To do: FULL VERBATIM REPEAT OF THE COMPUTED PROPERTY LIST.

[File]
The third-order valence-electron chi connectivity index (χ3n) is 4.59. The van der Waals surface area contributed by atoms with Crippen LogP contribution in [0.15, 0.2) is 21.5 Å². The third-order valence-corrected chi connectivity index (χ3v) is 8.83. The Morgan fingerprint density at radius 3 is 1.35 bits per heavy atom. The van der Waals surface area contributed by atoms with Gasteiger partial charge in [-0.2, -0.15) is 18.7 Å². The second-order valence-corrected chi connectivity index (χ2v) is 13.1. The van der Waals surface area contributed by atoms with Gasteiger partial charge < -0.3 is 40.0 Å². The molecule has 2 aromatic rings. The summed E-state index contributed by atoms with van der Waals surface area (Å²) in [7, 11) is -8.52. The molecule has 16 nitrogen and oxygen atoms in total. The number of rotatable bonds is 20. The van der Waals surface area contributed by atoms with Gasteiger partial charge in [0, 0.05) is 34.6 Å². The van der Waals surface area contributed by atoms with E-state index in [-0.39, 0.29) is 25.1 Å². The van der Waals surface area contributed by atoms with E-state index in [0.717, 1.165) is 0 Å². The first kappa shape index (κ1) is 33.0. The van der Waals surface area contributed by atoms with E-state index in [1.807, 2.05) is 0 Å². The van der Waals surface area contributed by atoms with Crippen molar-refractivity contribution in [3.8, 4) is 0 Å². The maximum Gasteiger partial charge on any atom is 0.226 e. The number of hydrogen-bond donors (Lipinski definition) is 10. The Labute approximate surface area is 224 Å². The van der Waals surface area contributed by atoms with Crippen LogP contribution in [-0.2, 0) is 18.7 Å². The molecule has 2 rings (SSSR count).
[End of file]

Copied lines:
The third-order valence-electron chi connectivity index (χ3n) is 4.59. The van der Waals surface area contributed by atoms with Crippen LogP contribution in [0.15, 0.2) is 21.5 Å². The third-order valence-corrected chi connectivity index (χ3v) is 8.83. The Morgan fingerprint density at radius 3 is 1.35 bits per heavy atom. The van der Waals surface area contributed by atoms with Gasteiger partial charge in [-0.2, -0.15) is 18.7 Å². The second-order valence-corrected chi connectivity index (χ2v) is 13.1. The van der Waals surface area contributed by atoms with Gasteiger partial charge < -0.3 is 40.0 Å². The molecule has 2 aromatic rings. The summed E-state index contributed by atoms with van der Waals surface area (Å²) in [7, 11) is -8.52. The molecule has 16 nitrogen and oxygen atoms in total. The number of rotatable bonds is 20. The van der Waals surface area contributed by atoms with Gasteiger partial charge in [0, 0.05) is 34.6 Å². The van der Waals surface area contributed by atoms with E-state index in [-0.39, 0.29) is 25.1 Å². The van der Waals surface area contributed by atoms with E-state index in [0.717, 1.165) is 0 Å². The first kappa shape index (κ1) is 33.0. The van der Waals surface area contributed by atoms with E-state index in [1.807, 2.05) is 0 Å². The van der Waals surface area contributed by atoms with Crippen molar-refractivity contribution in [3.8, 4) is 0 Å². The maximum Gasteiger partial charge on any atom is 0.226 e. The number of hydrogen-bond donors (Lipinski definition) is 10. The Labute approximate surface area is 224 Å². The van der Waals surface area contributed by atoms with Crippen LogP contribution in [-0.2, 0) is 18.7 Å². The molecule has 2 rings (SSSR count).